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Annals of surgery

ALPPS: from human to mice highlighting accelerated and novel mechanisms of liver regeneration.


PMID 25379855

Abstract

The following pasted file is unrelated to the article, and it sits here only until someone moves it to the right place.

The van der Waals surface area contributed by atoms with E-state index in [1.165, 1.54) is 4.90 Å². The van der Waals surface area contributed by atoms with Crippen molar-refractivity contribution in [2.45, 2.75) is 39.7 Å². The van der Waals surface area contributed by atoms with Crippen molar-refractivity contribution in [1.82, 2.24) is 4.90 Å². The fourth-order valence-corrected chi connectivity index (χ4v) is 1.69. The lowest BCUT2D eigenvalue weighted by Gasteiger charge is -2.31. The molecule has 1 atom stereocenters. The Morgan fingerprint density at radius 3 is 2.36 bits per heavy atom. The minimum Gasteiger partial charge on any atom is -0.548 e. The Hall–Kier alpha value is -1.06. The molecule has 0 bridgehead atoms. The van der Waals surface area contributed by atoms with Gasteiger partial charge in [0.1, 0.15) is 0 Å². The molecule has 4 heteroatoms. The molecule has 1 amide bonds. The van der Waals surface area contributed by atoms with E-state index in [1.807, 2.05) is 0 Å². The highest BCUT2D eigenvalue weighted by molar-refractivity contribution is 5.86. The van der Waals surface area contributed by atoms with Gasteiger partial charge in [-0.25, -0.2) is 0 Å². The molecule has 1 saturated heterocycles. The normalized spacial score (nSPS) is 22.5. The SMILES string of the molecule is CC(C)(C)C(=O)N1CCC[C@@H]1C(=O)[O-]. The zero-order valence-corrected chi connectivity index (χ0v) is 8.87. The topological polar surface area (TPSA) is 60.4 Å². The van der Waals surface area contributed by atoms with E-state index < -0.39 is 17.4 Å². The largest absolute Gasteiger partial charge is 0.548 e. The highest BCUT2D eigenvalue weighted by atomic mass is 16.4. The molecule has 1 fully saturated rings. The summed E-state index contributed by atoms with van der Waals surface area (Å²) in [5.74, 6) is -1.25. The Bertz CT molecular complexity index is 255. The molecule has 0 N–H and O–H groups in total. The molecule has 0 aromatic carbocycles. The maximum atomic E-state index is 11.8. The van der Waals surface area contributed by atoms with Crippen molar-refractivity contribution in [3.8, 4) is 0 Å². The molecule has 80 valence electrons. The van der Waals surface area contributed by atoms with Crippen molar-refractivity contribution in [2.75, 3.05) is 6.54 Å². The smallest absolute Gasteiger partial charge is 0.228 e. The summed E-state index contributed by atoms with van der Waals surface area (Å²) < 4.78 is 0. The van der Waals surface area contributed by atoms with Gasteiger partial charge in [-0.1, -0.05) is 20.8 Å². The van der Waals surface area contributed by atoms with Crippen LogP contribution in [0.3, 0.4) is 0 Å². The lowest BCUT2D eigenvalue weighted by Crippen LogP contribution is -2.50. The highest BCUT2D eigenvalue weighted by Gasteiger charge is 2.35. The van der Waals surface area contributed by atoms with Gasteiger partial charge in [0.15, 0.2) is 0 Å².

To develop a reproducible animal model mimicking a novel 2-staged hepatectomy (ALPPS: Associating Liver Partition and Portal Vein Ligation for Staged Hepatectomy) and explore the underlying mechanisms. ALPPS combines portal vein ligation (PVL) with liver transection (step I), followed by resection of the deportalized liver (step II) within 2 weeks after the first surgery. This approach induces accelerated hypertrophy of the liver remnant to enable resection of massive tumor load. To explore the underlying mechanisms, we designed the first animal model of ALPPS in mice. The ALPPS group received 90% PVL combined with parenchyma transection. Controls underwent either transection or PVL alone. Regeneration was assessed by liver weight and proliferation-associated molecules. PVL-treated mice were subjected to splenic, renal, or pulmonary ablation instead of hepatic transection. Plasma from ALPPS-treated mice was injected into mice after PVL. Gene expression of auxiliary mitogens in mouse liver was compared to patients after ALPPS or PVL. The hypertrophy of the remnant liver after ALPPS doubled relative to PVL, whereas mice with transection alone disclosed minimal signs of regeneration. Markers of hepatocyte proliferation were 10-fold higher after ALPPS, when compared with controls. Injury to other organs or ALPPS-plasma injection combined with PVL induced liver hypertrophy similar to ALPPS. Early initiators of regeneration were significantly upregulated in human and mice. ALPPS in mice induces an unprecedented degree of liver regeneration, comparable with humans. Circulating factors in combination with PVL seem to mediate enhanced liver regeneration, associated with ALPPS.

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